Good morning. This week Hillary and I have been visiting our neighbors in South America. Along with the distinguished American delegation of Congressmen, several Cabinet members, and other members of the administration, we've savored the hospitality and the uniqueness of each country. But as we've traveled from Venezuela to Brazil to Argentina, we've also had the chance to see that much more unites the people of the Americas than separates us.
We cherish the same values: freedom and equality, family and community, peace and democracy. We aspire to prosperity through free enterprise, open markets, a commitment to give everyone who will work for it a chance to succeed, and a dedication to preserving the environment while growing the economy. And we all believe in providing all our children with a world-class education so that they can fulfill their God-given promise in the 21st century.
Last summer's balanced budget agreement, with the largest new investment in education since 1965, will take us a long way toward our sweeping but straightforward agenda. By the year 2000, we want to ensure that every 8-yearold can read, every 12-year-old can log on to the Internet, every 18-year-old can go on to college, and every adult can keep on learning.
On this trip, we worked to establish education partnerships with other countries, especially in bringing the benefits of technology and the Internet to even the very poorest neighborhoods and village schools.
Back home, as the new school year gets really underway, we're hooking up more of our own classrooms to the Internet, kicking off the America Reads program to mobilize a huge number of volunteers, especially college students and young AmeriCorps team leaders, to make sure that all of our children can read independently by the third grade. And we're finally opening the doors of college to anyone who is willing to work for it, with more Pell grants and workstudy slots, the $1,500-a-year HOPE scholarship tax credit for the first 2 years of college, and tax cuts and education IRA's to help students pay for the cost of the junior and senior years, graduate school, and other training.
Still, we can't rest. A vital and vigorous debate over how best to improve public education will be waiting for me when I get back to Washington. Everyone knows we need to do more to boost the quality of public schools; the question is, how? Some people think we should give students vouchers to help pay for private schools if they don't think public schools are good enough. They say the competition will even make the public schools better. It may sound like a good argument, but I think it's wrong. Too many of our public schools are underfunded already, and besides, there are better ways to improve the public schools in a way that doesn't siphon off precious tax dollars to help a few students at the expense of the other 90 percent.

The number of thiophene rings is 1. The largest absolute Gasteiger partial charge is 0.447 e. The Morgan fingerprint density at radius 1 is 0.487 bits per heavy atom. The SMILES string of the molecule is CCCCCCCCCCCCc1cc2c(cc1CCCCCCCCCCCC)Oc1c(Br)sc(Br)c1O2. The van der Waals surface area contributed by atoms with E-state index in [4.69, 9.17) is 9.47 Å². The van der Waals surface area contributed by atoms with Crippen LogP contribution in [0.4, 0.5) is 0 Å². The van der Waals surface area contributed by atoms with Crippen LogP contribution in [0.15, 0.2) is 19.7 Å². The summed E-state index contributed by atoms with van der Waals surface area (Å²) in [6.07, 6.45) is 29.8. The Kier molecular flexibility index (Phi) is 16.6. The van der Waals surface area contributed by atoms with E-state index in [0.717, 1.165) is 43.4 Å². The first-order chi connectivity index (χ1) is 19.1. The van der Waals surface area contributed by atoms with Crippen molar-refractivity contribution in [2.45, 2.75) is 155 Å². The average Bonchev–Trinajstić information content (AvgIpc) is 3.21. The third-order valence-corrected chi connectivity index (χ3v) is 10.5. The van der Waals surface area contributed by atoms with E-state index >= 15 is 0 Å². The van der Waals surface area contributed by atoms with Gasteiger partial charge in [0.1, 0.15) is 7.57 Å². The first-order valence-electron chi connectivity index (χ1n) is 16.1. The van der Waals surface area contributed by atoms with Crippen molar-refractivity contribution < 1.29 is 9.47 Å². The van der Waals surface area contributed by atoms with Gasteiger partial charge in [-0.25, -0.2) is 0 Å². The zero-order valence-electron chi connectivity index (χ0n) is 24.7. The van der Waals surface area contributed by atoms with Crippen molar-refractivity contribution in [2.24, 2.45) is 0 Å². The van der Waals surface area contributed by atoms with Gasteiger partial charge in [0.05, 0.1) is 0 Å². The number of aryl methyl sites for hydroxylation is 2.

My strategy is to set high standards, measure student performance against them, inject more competition and choice into the public school system, and support local initiatives like school uniforms, after-school and summer-school programs that increase order, safety, and learning.
First, we must set national standards of academic achievement and then have voluntary tests, starting with fourth-grade reading and eighth-grade math, to measure them. Second, we must recruit more volunteers to America Reads so that we can have an army of volunteer reading tutors in our schools, helping every child read independently by the end of the third grade. Third, we must also bring more choice and competition into public education. The right way to do this is by empowering more parents and students to choose the public schools they attend and by bringing more charter schools to more communities.
Since I became President, the number of public charter schools in America has grown from one to 700. Parents, educators, and community leaders are creating and operating these new schools within the public school system that are freed from bureaucratic redtape but accountable to parents, students, and communities that support them. And they stay open only if they meet the high standards of performance.
I endorse bipartisan efforts in the House and Senate to help communities open 3,000 more charter schools in the coming years by giving States incentives to issue more charters, more flexibility to try new reforms and strengthen accountability, and funds to help them get started, funds guaranteed in our balanced budget agreement. Now, that's a good example of what I mean when I say politics should stop at the schoolhouse door.
We also have to strengthen existing schools. I support another bipartisan proposal that will help low-achieving, low-income schools transform themselves through proven reforms, everything from intensive reading instruction to school uniforms to after-school tutoring to mandatory summer school for students who fall behind.
Virtually every problem facing our schools today has been solved by a community somewhere in America. We have to bring these solutions to the schools that need them the most. The good news is we can do it, as the rising performance of our students compared to students in other nations shows.
Our schools are improving, and they can get better, much better. No single magic bullet will improve our schools, but high standards, the voluntary tests to measure them, good teaching, well-run schools with the latest technology, and old-fashioned, safe, orderly environments will make education better. Working together, we can do it. Our children deserve no less, and our Nation's future depends upon it.
Thanks for listening.